When you're developping a game, you enter the world of tricks and faking.
It's just not a straightforward process.
The only time I worked on a game with full, non modular assets, was on a friends point&click game.
But we still used a trick: we made video sequences that looped and we layered a HUD on top. Changing a view was merely just reaching another point on the video and looping through a range (like from the 30th second to the 45th).
The year before I learnt the lesson. Another friend was making the same kind of point&click but with Sprite animations. The project (it was multimedia fusion 2 but it's not relevant here) went up to 1.5Go and took like 10 minutes to open.
And at least 1 minute or 2 to preview it. The Ram used, I think, went up to 800Mo.
All that because there were a lot of 1024x768 sprite animation.
If you're curious about the calculation it's rather simple. A pixel has 4 channels R,G,B,A and each Chanel takes 1byte (8bit, 256 levels).
So a 1024 x 768 image will take 1024*768*4 bytes which is exactly 3Mo.
This friend of mine had like 4 camera view with looping animation(to create some kind of mood...) and when I say animations, it was 3D animated render and composited on after effect. So making tonnes of frames was pretty cheap. And there were between 50 and 150 frames. On top of that, there were some state changes, which means, an entirely new animation loop each time.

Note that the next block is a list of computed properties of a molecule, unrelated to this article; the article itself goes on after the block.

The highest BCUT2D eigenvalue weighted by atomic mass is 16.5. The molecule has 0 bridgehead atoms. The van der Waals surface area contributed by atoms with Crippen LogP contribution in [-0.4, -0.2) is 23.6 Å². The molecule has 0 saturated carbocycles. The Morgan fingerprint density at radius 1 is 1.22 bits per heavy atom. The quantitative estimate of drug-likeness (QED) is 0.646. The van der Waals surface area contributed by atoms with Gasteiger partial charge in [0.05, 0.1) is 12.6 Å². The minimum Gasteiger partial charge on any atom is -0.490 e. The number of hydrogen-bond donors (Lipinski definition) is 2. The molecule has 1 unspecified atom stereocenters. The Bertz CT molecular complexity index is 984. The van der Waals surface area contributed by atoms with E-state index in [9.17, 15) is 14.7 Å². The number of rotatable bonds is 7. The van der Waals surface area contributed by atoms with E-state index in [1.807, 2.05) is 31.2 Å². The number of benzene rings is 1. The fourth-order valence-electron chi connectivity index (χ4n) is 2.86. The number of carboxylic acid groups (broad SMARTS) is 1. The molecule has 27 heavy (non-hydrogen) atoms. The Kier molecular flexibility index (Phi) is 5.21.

So the project probably had up to 250/300 images.... Here are your 800Mo of Ram. (And of project size since, I think multimedia fusion 2 store images as raw bitmaps).
Now, for a better example that kind of speak for itself, you have Rayman Origins.
And I'm probably missing tonnes of things.
I wouldn't be surprised if some part of the land in the background were used for the foreground (or the other way arround)
But anyway, you can see that this image is build by duplicating the same assets. They are resized/mirrored but also the hue,saturation and lightness are tweaked as well as some blurring effect to fake out of focus objects.
What I suspect as well, since it's made with the ubiart framework. is that the curly plants might be distorted sprites to create a bit more variety. And also, you can see those plant on other levels but with a more purple hue.
And that's only what I discovered. They are definitely more tricks that allowed them to lower the memory footprint and so increase the amount of graphics in the image.
A good 2D game artist has to think of modularity. It's not easy, it's even, often, painfull for the artist. But that's the price of real time rendering (: